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Can they ask for this information (sort of parking related!)

(7 Posts)
MrsExpo Thu 17-Oct-19 13:46:50

A bit trivial compared to some on here, but just wondered ...

I went to a hobby related event at a local village hall last evening. The hall in is a small village, easily accommodates around 60/80 people at meetings/events, but has no parking at all. This means that anyone using the hall has to park on the street. Not surprisingly, the locals get a bit fed up with this as it means the main street and side streets immediately adjacent to the hall can get very congested. The hall is in use by clubs etc most evenings. The situation is made worse by the local pub - about 50 yards away - also having very limited parking.

The hall management committee have now decided to demand that all persons attending events at the hall write down their name, car registration and phone number on an "attendance register" by the hall entrance, so that if any vehicle is seen to be causing an obstruction, the owner can be contacted and asked to move it. They are particularly concerned about the need for emergency vehicles to get past unhindered (which is fair enough, of course).

Whilst I can see why locals might be annoyed by this situation, are they legally entitled to demand that people using the hall provide the information requested as a condition of using the place? How does this sit with data protection etc?

PanamaPattie Thu 17-Oct-19 13:52:56

They don’t need a register. They can ask anyone causing an obstruction to move by shouting out there reg number. Don’t see the issue. If they insist on the information, ask them how and where it will be held, who has access and who controls the data - but still refuse to comply.

cometothinkofit Thu 17-Oct-19 13:57:21

I think it is reasonable to be honest. If they do that and a vehicle has caused a nuisance, they will be able to tell the complaining resident whether or not it was someone using the hall. The hall committee may be getting the blame for parking issues that aren't the fault of hall users, and a list will be of help to them. I know what it's like having to deal with these sorts of issues and it is not fun.

PerryMasonsFriend Thu 17-Oct-19 14:08:26

Whilst I can see why locals might be annoyed by this situation, are they legally entitled to demand that people using the hall provide the information requested as a condition of using the place? How does this sit with data protection etc?

Yes. They can ask for whatever they like. If you don't like it, you don't have to go in. If the hall is privately owned - ie. is not public property - they can impose any conditions they like as a condition of entry or membership whether that is payment, people coming dressed only in green, wearing slippers or providing a car registration number. (Obviously, there would be extreme conditions that would be unlawful - like punch a person before you come in - but barring public disorder or encouraging violence - pretty much any condition they choose to impose is for them)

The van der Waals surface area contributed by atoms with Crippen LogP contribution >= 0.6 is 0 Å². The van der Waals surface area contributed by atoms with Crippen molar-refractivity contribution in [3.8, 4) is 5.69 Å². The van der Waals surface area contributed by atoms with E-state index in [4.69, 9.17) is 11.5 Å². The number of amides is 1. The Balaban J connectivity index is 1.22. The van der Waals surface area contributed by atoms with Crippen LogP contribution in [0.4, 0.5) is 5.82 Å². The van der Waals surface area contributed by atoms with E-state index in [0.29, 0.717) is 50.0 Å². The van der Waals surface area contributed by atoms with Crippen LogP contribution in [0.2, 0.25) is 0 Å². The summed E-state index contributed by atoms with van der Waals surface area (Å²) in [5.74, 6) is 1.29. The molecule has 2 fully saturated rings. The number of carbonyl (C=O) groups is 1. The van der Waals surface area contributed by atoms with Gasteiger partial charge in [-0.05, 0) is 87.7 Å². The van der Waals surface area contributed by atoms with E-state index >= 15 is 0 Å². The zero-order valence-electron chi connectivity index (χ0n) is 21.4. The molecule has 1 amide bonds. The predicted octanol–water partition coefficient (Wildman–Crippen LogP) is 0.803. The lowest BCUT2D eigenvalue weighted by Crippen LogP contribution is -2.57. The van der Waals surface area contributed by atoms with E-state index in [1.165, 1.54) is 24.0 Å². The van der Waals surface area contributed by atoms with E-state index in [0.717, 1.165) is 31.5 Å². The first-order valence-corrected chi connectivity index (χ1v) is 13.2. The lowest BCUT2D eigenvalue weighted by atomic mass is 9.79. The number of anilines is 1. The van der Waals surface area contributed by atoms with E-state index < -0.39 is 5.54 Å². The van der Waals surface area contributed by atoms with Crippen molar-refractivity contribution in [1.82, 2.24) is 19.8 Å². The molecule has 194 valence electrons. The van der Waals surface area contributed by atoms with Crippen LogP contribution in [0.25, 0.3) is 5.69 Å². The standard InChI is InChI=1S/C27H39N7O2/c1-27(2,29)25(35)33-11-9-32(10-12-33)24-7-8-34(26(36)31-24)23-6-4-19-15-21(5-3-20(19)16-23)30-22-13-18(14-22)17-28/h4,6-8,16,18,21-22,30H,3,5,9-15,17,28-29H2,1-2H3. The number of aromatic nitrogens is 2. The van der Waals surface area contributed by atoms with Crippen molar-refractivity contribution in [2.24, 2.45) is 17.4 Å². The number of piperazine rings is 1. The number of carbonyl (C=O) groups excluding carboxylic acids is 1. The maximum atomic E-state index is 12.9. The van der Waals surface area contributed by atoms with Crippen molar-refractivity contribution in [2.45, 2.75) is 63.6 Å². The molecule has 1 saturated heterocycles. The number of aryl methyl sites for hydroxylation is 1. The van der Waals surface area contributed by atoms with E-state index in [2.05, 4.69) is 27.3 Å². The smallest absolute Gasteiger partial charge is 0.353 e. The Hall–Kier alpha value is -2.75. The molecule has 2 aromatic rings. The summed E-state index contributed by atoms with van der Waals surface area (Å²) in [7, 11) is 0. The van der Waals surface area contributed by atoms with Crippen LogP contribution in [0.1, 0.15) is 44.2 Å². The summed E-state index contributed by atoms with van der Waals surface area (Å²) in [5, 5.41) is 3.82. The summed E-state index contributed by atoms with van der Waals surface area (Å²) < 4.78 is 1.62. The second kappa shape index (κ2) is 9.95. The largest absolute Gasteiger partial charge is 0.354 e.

They will need to comply with data protection law though so typically with sign in registers of that type, it needs to be managed in a way that means that the data isn't openly available to all comers. There are loads of commercially available registers that do this and conceal the last signatory's data from the next one. This type of thing:

www.safetysigns4less.co.uk/Safety-Essentials/Safety-Posters-Information/GDPR-Compliant-Visitor-Book

It's easy to manage in a lawful way if that's what they want to do.

MrsExpo Thu 17-Oct-19 14:41:05

They will need to comply with data protection law though so typically with sign in registers of that type, it needs to be managed in a way that means that the data isn't openly available to all comers. There are loads of commercially available registers that do this and conceal the last signatory's data from the next one.

Thanks for this. Very useful. I'm not trying to be difficult here, but the "register" comprises a clipboard of photocopied sheets, where everyone who has complied with the request to provide the information is listed, with all the previous sheets still in place and the new ones just added on top. Last evening, there were attendance records going back several weeks clipped onto the board. I presume they get removed from time to time. Each day, a line is drawn and a new date added so that that days new additions can be listed, and a new sheet added when the old one fills up. That doesn't seem to fit with my (admittedly limited) knowledge of the GDPR legislation.

InfiniteSheldon Thu 17-Oct-19 15:25:18

I would have absolutely no. Problem with this but then again I never park like an arse. Why would you be bothered?

SD1978 Thu 17-Oct-19 16:17:44

I'd have no issue- seems a reasonable way to deal. If Bob in charge takes calls from peed off locals he can let an attendee know they parked like an arse. I think people get really hung up about alleged and potential GPDR breeches. Trying to find one seems like a most fun pastime for some.

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